It's the classic social faux pas. You're in a happy clique, surrounded by all your friends – and one by one, you subsume them, absorbing them into yourself, until you're all alone, a grotesque agglomeration alone in what was once a crowded environment.
That seems to be what happened to a galaxy 9.2 billion years ago, scientists have determined. A galaxy in the relatively early Universe named 3C 297 is mysteriously all alone – even though its environment suggests that it should be part of a cluster of at least 100 galaxies, some of which should be the size of the Milky Way.
The fact that 3C 297 is all alone suggests that something else happened to all those other galaxies.
"It seems that we have a galaxy cluster that is missing almost all of its galaxies," says astronomer Valentina Missaglia of the University of Torino in Italy. "We expected to see at least a dozen galaxies about the size of the Milky Way, yet we see only one."
Data on the environment surrounding 3C 297 came from the Chandra X-ray Observatory, which studies high-energy radiation from powerful sources across the cosmos. The galaxy itself is a source of this radiation; it hosts a quasar, an active galactic nucleus containing a supermassive black hole guzzling down material at such a furious rate that it blazes with some of the brightest light in the Universe.
Quasars often emit beams of plasma from the polar regions of the supermassive black hole at their core, blasting jets of matter into space at speeds close to that of light in a vacuum. These are created out of the material swirling around the black hole's event horizon, which is swept up and accelerated along magnetic field lines toward the poles and launched into intergalactic space.
3C 297 has such jets, and this is where things around the galaxy get interesting. Data from Chandra and the Karl G. Jansky Very Large Array picked up several signs that the jets travel through an intergalactic medium associated with a galaxy cluster, known as an intracluster medium.
One of the jets is bent in a way that suggests it is interacting with gas in an intracluster medium. The other jet has created an X-ray source 140,000 light-years from the galaxy, suggesting that it has slammed into gas, causing it to heat up and emit X-rays. In addition, Chandra data suggests that there are large quantities of hot gas in the space around 3C 297.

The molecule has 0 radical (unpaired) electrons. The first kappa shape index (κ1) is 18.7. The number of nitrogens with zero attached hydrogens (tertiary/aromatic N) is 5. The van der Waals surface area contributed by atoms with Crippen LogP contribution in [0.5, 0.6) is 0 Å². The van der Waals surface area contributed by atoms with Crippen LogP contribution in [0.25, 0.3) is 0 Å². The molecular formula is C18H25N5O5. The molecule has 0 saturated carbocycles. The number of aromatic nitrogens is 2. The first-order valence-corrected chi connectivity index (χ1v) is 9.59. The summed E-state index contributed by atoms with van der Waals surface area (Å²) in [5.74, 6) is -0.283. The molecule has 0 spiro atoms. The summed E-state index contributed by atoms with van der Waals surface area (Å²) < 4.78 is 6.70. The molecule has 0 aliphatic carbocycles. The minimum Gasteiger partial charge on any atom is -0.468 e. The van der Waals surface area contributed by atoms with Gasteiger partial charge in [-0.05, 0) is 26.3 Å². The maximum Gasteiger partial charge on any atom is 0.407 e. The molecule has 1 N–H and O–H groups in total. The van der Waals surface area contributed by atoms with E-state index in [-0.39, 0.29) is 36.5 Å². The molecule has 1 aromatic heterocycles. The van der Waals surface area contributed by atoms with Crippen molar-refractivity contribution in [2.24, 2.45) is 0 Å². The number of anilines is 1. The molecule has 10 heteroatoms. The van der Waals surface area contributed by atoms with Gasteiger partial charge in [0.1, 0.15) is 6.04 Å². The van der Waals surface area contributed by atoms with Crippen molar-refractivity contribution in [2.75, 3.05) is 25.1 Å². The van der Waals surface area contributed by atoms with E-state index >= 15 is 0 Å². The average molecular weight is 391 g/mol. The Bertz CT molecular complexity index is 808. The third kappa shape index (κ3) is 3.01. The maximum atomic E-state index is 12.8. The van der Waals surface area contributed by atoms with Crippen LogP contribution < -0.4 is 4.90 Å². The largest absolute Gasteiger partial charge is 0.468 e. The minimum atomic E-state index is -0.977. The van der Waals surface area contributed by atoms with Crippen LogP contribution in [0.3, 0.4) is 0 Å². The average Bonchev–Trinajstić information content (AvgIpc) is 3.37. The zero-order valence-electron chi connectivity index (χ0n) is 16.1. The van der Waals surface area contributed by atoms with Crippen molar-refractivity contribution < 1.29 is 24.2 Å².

All three characteristics taken together suggest that there should be other galaxies gravitationally bound up with 3C 297 as an interacting cluster.
Indeed, there do appear to be other galaxies in the same patch of sky as the distant quasar galaxy. So Missaglia and her colleagues turned to data from the optical and infrared Gemini Observatory in Hawaii for a better understanding of the space around 3C 297.
This data revealed that the 19 galaxies are only close to 3C 297 in two dimensions; their distances from us are vastly different from that of 3C 297, and they don't belong to the same region of space. The peculiar lonely quasar galaxy is indeed all alone.
These clues suggest that 3C 297 is the result of a giant cluster merger, making it what is known as a "fossil group"; the remains of a cluster combined in one single object.
"We think the gravitational pull of the one large galaxy combined with interactions between the galaxies was too strong, and they merged with the large galaxy," explains astronomer Juan Madrid of the University of Texas. "For these galaxies apparently resistance was futile."
We've seen other clusters of galaxies in the process of these mergers, and traced the gas filament "superhighways" they travel on their path to coalescence. We've even seen other fossil groups; however, the other fossil groups identified to date have all been spotted closer to us, which means we're observing them later in the Universe's history.
3C 297 is the earliest fossil group astronomers have identified yet, which means that these mergers can occur much earlier in the Universe's lifespan than it was thought they could.
This means that we may need to rethink how the complete mergers of galaxy clusters unfold.
"It may be challenging to explain how the Universe can create this system only 4.6 billion years after the Big Bang," says astronomer Mischa Schirmer of the Max Planck Institute for Astronomy in Germany. "This doesn't break our ideas of cosmology, but it begins to push the limits on how quickly both galaxies and galaxy clusters must have formed."
The research has been published in The Astrophysical Journal.